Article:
Hyperactive fire due to yin deficiency: blood and essence are important yin components of the body; if they are depleted, the internal body will become unbalanced and can easily generate fire pathogens. The fire pathogens can irritate the body fluids and force them to emerge out of the body. Yin deficient disharmony can result from chronic illness or an unhealthy lifestyle.
Insufficiency of heart blood: TCM claims that blood and body fluids come from the same origin, sweat is a fluid of the heart system. Excessive sweating is considered an exploitation of qi and heart blood, leading to symptoms such as palpitations and insomnia. Clinically, people who sweat abnormally usually have a heart deficiency. If such sweating is spontaneous, the disharmony belongs to a deficiency of the heart yang. If it takes place at night, the disharmony belongs to a deficiency of heart yin. People who overuse their brains tend to develop heart deficiency and store less blood.
Stagnant heat evaporating the body fluids: internal heat is often the end transformation of anything causing body disharmony, including invasions of exogenous pathogens, mental distress or improper diet. The heat promotes the vaporization of body fluids, and excessive sweating is a sign showing that the body is overheated and need to cool down.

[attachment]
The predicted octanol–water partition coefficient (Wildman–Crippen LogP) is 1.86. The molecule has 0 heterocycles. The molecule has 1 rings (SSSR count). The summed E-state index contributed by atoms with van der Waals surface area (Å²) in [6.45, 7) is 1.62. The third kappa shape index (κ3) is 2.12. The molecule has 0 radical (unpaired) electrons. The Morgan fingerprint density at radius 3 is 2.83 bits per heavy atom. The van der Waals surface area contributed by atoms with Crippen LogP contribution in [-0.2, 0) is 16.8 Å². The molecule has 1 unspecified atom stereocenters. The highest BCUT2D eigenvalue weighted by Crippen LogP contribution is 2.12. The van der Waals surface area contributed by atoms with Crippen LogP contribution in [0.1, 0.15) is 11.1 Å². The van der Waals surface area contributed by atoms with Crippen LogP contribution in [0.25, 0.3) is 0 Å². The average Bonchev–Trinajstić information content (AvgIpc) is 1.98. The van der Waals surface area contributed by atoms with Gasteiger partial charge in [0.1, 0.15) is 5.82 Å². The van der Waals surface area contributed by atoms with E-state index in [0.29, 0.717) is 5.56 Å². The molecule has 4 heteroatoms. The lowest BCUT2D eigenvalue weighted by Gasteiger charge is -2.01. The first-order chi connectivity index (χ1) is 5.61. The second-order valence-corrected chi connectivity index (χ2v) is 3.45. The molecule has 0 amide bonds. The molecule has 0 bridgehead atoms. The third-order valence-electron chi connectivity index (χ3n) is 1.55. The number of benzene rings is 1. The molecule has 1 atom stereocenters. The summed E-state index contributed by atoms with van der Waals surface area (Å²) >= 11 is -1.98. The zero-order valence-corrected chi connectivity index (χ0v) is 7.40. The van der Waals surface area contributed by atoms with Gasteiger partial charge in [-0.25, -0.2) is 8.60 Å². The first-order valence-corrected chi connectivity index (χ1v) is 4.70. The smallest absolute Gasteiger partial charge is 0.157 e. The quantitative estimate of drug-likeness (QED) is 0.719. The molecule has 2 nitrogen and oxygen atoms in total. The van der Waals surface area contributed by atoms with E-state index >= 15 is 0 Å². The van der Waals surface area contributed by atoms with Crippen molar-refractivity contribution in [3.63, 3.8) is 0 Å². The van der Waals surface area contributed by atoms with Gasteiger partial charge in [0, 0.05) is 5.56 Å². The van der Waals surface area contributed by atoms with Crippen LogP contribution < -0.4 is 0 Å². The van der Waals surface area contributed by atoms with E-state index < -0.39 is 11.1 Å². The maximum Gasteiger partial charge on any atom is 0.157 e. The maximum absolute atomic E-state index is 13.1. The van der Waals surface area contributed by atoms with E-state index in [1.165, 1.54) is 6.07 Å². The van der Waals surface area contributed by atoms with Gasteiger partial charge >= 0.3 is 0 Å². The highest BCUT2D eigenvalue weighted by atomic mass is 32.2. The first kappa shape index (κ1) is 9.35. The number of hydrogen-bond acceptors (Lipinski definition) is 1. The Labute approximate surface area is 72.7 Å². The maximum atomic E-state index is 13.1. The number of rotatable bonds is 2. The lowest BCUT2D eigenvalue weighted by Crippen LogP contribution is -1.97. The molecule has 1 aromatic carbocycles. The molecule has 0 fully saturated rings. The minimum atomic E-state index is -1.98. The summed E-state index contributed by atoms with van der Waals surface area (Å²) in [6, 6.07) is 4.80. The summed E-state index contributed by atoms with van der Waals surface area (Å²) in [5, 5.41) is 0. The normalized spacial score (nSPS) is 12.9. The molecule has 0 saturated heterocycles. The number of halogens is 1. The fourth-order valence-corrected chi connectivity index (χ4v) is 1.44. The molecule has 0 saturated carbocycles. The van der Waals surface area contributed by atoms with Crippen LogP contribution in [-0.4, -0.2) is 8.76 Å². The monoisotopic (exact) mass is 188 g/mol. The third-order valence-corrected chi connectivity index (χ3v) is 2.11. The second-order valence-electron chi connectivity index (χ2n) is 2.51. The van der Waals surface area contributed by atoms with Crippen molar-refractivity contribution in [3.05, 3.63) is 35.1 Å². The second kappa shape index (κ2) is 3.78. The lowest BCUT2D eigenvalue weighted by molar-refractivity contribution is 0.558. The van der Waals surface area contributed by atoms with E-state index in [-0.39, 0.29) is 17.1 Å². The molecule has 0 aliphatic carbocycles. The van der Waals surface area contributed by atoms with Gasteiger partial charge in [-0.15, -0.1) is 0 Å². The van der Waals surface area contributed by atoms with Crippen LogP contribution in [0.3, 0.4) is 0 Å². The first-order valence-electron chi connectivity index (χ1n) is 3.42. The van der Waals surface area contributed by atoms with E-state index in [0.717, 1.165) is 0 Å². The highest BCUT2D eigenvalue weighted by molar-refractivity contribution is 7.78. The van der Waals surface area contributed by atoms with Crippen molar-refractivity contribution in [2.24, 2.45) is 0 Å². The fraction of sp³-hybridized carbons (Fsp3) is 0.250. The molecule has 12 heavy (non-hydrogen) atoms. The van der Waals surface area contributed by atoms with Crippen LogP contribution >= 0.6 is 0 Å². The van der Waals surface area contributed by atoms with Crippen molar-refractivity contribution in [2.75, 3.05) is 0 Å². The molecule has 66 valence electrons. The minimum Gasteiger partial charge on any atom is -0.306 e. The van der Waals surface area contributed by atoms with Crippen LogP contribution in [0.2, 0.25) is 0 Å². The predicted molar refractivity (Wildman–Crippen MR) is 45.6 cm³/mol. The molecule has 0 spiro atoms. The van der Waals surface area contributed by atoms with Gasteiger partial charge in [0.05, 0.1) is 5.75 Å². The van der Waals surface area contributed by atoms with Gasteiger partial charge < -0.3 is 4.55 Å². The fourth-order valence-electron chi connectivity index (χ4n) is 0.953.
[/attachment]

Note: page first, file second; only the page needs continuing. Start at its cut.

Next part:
For a consultation about abnormal sweating, TCM physicians pay attention to the location (particular region or entire body), the time (day, night or specific hours), the nature (cool or warm, color and smell), and intensity as well as other signs to create an individualized remedy. Some diagnostic factors are listed below.

Color and smell of the sweat

Sweat is actually colorless and odorless. Food and drugs can cause sweat to have an abnormal color and smell. Moreover, changes can also be due to internal disharmonies disturbing the sweating process.

Nature of sweat

Associated disharmonies

Yellow sweat with or without a strong smell

Damp-heat irritation

Red sweat

Blazing heart fire

Dark-brown sweat

Inherent deficiency, depletion of essence and blood

Bloody sweat

Abundant heat-toxin or exhaustion of heart qi

Cold sweat

Internal coldness or damp-coldness

Foul-smelling sweat

Kidney failure, diabetes and gout

Causes of excessive sweating

Different pathogens cause different clinical features which help physicians determine the cause of abnormal sweating as well as selecting remedies.


Pathogenic features

Heat evils

Excessive sweating

Wind evils

Excessive sweating with itchiness

Damp-heat evils

Yellow sweat with or without a strong smell

Cold evils

Excessive cold sweat with blue-purplish complexion, it may also lead to little or no sweat

Dry evils

Dry and coarse skin without sweating

Qi and blood stagnation

Focal sweating, or little or no sweating

Evils with a turbid nature

A foul smell sweat which is yellowish or sticky in nature

Associated organs or meridians

Sweating is closely related to the condition of the body. TCM believes that the process also corresponds to the state of blood, qi (vital energy), body fluids, internal organs and the twelve meridians. Based on the order and arrangement of the meridian flow, physicians can identify the internal disharmonies that are associated with focal sweating problems.

Regions of sweating problem

Associated Organs or meridians

Scalp and face

Spleen and stomach




Heart and liver

Palms of the hands and soles of the feet

Heart, kidney, spleen and stomach


Liver and kidney

TCM treatment for excessive sweating can be divided into three categories: